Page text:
Finally, Shelby felt that while both Myriad and Ambry showed that their positions in the case would impact public access to BRCA testing in "compelling" ways, he didn't find that the public interest mandated either issuing or denying an injunction. The judge, however, expressed concern over the fact that not all patients may be tested for BRCA mutations and large rearrangements through Myriad's service, and not all eligible patients are covered for testing. In comparison, Ambry's NGS-based test gauges mutations and large rearrangements in BRCA1/2 as part of one test, and so patients don't need to be covered for two separate tests.
Since the National Comprehensive Cancer Network in 2012 recommended that all women eligible for the BRCA point mutation test also receive large rearrangement testing, Myriad has reported that most insurers are reimbursing for its BRACAnalysis Large Rearrangement Test when the mutation test comes up negative. Still, Shelby noted that BART is "neither offered as a matter of course, nor covered by third-party payors for all patients," and that some women will have to pay out of pocket for it.
Shelby appreciated Myriad's substantial investment ($500 million) in improving its BRCA test offerings, in achieving broad reimbursement for its test through in-network contracts with more than 530 private payors, and generous patient assistance programs that have helped 35,000 women gain access to testing. "The court notes, this is not an insignificant undertaking," he said.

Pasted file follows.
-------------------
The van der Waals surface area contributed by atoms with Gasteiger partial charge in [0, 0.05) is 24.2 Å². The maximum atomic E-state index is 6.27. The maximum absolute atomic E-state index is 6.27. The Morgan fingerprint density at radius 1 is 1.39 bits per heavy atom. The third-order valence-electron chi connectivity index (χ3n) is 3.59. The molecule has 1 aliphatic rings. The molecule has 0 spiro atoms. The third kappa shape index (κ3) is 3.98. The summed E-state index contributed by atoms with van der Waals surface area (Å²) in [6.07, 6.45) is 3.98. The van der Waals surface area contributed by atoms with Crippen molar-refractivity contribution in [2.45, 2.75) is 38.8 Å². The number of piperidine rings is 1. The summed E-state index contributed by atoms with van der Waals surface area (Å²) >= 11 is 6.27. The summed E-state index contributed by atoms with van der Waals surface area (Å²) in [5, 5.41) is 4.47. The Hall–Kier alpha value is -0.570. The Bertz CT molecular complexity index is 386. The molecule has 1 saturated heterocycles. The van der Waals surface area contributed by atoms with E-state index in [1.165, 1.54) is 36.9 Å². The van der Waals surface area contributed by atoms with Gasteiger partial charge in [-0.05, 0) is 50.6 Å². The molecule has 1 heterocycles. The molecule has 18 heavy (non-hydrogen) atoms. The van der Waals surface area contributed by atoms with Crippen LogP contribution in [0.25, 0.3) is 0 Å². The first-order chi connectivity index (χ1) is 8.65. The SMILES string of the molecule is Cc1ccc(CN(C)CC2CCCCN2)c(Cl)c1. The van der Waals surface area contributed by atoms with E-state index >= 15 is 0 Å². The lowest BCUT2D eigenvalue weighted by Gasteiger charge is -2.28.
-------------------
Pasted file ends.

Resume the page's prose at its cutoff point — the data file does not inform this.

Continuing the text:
However, Shelby seemed to wag his finger at the company for its business practices, criticizing the firm for simultaneously using its patents and proprietary variant database to thwart advancements in the field. Myriad's proprietary variant database, in which the firm has stored data from a million patients' test results, has enabled it to boast a variants-of-uncertain-significance rate of 2 percent for BRACAnalysis. The firm recently published its first variant classification methodology paper in Clinical Genetics, but critics of the firm still maintain that the company's variant classification processes are a "black box."
"The practical result of Myriad’s patents has been to hinder or halt follow-up research, data sharing, patient testing, and the creation of additional and more affordable technologies for BRCA1 and BRCA2 testing," Shelby wrote.
"For example, since about 2005, Myriad has declined to publicly share critical information regarding its classification of variants, including with its own patients. Instead, Myriad retains that information in a private database," he continued. "In so doing, Myriad distorts rather than serves the patent system’s goal of public disclosure in exchange for exclusive rights. In this way, Myriad has chosen a commercial path that turns much of our patent system policy on its head."